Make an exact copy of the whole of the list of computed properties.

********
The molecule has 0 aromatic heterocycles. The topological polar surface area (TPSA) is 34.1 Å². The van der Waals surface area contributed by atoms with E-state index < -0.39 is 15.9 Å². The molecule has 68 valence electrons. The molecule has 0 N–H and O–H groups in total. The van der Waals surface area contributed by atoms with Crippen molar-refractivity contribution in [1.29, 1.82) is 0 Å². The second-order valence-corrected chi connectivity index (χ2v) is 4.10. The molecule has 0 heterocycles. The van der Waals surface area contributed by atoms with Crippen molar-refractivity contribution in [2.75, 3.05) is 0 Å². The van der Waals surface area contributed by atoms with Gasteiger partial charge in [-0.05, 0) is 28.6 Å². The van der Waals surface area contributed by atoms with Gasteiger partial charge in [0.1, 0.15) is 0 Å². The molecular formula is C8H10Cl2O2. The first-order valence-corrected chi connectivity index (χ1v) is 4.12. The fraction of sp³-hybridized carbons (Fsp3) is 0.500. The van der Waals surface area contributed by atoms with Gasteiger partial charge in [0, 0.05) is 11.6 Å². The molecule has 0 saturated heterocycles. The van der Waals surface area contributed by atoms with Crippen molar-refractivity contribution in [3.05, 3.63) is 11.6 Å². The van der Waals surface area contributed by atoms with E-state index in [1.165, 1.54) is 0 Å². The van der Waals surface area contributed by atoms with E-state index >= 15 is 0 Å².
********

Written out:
The molecule has 0 aromatic heterocycles. The topological polar surface area (TPSA) is 34.1 Å². The van der Waals surface area contributed by atoms with E-state index < -0.39 is 15.9 Å². The molecule has 68 valence electrons. The molecule has 0 N–H and O–H groups in total. The van der Waals surface area contributed by atoms with Crippen molar-refractivity contribution in [1.29, 1.82) is 0 Å². The second-order valence-corrected chi connectivity index (χ2v) is 4.10. The molecule has 0 heterocycles. The van der Waals surface area contributed by atoms with Crippen molar-refractivity contribution in [2.75, 3.05) is 0 Å². The van der Waals surface area contributed by atoms with Gasteiger partial charge in [-0.05, 0) is 28.6 Å². The van der Waals surface area contributed by atoms with Gasteiger partial charge in [0.1, 0.15) is 0 Å². The molecular formula is C8H10Cl2O2. The first-order valence-corrected chi connectivity index (χ1v) is 4.12. The fraction of sp³-hybridized carbons (Fsp3) is 0.500. The van der Waals surface area contributed by atoms with Gasteiger partial charge in [0, 0.05) is 11.6 Å². The molecule has 0 saturated heterocycles. The van der Waals surface area contributed by atoms with Crippen molar-refractivity contribution in [3.05, 3.63) is 11.6 Å². The van der Waals surface area contributed by atoms with E-state index in [1.165, 1.54) is 0 Å². The van der Waals surface area contributed by atoms with E-state index >= 15 is 0 Å².